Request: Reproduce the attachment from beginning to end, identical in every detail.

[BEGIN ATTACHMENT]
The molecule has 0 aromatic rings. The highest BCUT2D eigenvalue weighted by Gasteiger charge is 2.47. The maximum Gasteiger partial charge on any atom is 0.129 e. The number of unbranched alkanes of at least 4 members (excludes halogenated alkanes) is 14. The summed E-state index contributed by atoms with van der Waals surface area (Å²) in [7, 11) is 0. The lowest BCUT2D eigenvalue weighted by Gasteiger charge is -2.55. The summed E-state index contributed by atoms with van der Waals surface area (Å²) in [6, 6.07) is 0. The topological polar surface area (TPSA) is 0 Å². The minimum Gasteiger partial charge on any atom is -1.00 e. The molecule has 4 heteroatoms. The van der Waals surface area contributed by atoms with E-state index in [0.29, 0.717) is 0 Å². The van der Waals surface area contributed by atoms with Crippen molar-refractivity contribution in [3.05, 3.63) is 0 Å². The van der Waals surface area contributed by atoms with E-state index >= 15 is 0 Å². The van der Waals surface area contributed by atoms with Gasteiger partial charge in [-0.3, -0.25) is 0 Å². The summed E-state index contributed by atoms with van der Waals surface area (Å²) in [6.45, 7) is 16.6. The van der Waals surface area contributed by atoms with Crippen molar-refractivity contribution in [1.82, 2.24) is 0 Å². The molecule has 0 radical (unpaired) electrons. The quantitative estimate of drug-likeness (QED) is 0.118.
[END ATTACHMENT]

The molecule has 0 aromatic rings. The highest BCUT2D eigenvalue weighted by Gasteiger charge is 2.47. The maximum Gasteiger partial charge on any atom is 0.129 e. The number of unbranched alkanes of at least 4 members (excludes halogenated alkanes) is 14. The summed E-state index contributed by atoms with van der Waals surface area (Å²) in [7, 11) is 0. The lowest BCUT2D eigenvalue weighted by Gasteiger charge is -2.55. The summed E-state index contributed by atoms with van der Waals surface area (Å²) in [6, 6.07) is 0. The topological polar surface area (TPSA) is 0 Å². The minimum Gasteiger partial charge on any atom is -1.00 e. The molecule has 4 heteroatoms. The van der Waals surface area contributed by atoms with E-state index in [0.29, 0.717) is 0 Å². The van der Waals surface area contributed by atoms with Crippen molar-refractivity contribution in [3.05, 3.63) is 0 Å². The van der Waals surface area contributed by atoms with E-state index >= 15 is 0 Å². The van der Waals surface area contributed by atoms with Gasteiger partial charge in [-0.3, -0.25) is 0 Å². The summed E-state index contributed by atoms with van der Waals surface area (Å²) in [6.45, 7) is 16.6. The van der Waals surface area contributed by atoms with Crippen molar-refractivity contribution in [1.82, 2.24) is 0 Å². The molecule has 0 radical (unpaired) electrons. The quantitative estimate of drug-likeness (QED) is 0.118.